The perivascular location of human immunodeficiency virus-infected cells suggests that the virus enters the central nervous system (CNS) by traversing the blood-brain barrier (BBB). In this study, the simian immunodeficiency virus (SIV) macaque model was used to determine whether SIV infects CNS endothelial cells. SIV RNA was detected in capillary endothelial cells in brain sections from animals parenterally inoculated with a neurovirulent strain of SIV by double immunohistochemistry and in situ hybridization and by reverse transcriptase-in situ PCR. These in vivo observations were extended by examining whether SIV replicated productively in cultured macaque brain endothelial cells (MBEC). A neurovirulent strain, SIVmac239/17E-Br, replicated productively in MBEC as determined by the presence of viral cytopathic effect (syncytia), viral DNA by PCR, viral RNA by in situ hybridization, and viral antigen by immunohistochemistry and by the production of high titers of cell-free virus. Virus replication was confirmed by electron microscopy. In contrast, a nonneurovirulent strain, SIVmac239, did not infect MBEC. Infection of the endothelial cells was not blocked by soluble CD4. Thus, endothelial cells may provide a CD4-independent pathway of virus entry to the CNS. In addition, damage to the BBB as a result of endothelial cell infection may provide a mechanism for amplification of viral load in the CNS and may contribute to the CNS dysfunction that characterizes AIDS dementia and SIV encephalitis. These data suggest that MBEC may serve a selective role in determining virus entry to the CNS.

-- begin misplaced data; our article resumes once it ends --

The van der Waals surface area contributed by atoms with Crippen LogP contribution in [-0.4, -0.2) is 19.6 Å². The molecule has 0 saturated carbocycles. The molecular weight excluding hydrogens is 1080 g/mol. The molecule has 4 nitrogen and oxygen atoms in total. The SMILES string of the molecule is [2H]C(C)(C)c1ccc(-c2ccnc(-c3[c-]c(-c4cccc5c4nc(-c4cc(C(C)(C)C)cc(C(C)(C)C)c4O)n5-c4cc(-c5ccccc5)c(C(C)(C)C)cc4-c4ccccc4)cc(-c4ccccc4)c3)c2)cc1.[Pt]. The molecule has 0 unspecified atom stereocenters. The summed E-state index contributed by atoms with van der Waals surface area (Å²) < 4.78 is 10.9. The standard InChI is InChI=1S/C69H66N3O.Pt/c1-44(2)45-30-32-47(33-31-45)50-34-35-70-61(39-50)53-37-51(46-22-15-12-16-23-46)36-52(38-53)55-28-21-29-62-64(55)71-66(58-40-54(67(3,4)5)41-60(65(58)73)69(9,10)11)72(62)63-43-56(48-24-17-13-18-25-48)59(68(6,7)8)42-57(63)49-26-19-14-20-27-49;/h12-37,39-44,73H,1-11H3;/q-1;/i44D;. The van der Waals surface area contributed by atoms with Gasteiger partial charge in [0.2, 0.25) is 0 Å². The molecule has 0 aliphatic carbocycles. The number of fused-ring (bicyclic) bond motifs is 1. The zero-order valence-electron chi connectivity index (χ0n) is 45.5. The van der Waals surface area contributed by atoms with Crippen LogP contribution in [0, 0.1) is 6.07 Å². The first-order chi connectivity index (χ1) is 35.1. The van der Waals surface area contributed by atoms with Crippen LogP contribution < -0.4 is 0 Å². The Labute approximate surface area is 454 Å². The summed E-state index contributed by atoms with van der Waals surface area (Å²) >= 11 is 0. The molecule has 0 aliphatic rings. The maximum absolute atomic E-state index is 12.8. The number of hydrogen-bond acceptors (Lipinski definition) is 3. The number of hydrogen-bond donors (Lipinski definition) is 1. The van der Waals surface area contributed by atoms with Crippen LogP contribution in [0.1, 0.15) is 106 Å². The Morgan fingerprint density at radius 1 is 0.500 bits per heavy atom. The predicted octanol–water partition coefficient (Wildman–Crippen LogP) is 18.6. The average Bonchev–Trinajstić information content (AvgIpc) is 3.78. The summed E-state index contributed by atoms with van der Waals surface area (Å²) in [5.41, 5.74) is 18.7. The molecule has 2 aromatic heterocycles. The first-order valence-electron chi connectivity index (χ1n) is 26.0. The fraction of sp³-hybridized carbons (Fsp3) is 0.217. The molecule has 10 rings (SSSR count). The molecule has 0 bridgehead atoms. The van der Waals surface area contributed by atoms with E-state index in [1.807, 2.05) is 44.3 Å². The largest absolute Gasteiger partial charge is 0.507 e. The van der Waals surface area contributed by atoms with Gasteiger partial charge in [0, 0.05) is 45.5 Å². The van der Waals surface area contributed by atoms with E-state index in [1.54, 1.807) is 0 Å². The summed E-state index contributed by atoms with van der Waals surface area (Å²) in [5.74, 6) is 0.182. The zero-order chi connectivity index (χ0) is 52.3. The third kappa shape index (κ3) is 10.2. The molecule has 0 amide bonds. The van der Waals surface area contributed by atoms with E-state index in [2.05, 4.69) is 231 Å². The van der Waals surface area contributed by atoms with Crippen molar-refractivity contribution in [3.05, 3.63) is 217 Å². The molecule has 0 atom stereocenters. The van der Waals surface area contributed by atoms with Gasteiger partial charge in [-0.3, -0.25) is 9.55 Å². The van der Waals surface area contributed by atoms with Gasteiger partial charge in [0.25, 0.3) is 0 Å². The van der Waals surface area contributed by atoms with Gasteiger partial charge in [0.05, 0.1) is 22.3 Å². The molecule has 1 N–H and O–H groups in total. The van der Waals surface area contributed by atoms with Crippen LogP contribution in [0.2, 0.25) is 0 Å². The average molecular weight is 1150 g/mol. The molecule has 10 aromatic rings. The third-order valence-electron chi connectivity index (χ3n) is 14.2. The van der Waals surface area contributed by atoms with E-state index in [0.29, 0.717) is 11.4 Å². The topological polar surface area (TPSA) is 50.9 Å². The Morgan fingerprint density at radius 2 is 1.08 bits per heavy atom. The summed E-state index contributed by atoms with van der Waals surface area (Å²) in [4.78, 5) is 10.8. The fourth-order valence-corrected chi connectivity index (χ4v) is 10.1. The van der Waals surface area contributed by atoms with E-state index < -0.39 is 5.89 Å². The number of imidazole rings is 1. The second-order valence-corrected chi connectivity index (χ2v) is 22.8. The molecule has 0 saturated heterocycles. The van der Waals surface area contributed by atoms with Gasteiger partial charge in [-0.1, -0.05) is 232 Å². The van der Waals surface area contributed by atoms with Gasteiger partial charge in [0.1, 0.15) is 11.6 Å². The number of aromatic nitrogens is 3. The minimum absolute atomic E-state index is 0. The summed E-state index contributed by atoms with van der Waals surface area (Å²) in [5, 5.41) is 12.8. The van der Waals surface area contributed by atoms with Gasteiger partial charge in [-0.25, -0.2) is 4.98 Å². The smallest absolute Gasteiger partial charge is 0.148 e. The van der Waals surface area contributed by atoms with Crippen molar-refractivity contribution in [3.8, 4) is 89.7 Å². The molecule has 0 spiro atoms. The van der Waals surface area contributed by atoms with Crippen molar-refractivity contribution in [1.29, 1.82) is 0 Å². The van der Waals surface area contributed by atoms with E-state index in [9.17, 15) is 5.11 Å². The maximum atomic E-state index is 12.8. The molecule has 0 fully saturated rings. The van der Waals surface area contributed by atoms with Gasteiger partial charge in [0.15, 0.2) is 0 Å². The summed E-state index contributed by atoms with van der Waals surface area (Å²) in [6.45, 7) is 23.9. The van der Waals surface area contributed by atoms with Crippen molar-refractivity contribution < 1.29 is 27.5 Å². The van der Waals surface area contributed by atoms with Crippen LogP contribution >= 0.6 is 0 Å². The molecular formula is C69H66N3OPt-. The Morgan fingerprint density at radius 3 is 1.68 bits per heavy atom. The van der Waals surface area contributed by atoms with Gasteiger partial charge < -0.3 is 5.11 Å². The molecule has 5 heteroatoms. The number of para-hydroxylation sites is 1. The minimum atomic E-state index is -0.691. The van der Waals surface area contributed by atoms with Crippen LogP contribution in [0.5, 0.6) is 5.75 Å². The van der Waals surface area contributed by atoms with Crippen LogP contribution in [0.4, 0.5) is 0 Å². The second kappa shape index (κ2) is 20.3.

ASJC Scopus subject areas
- Insect Science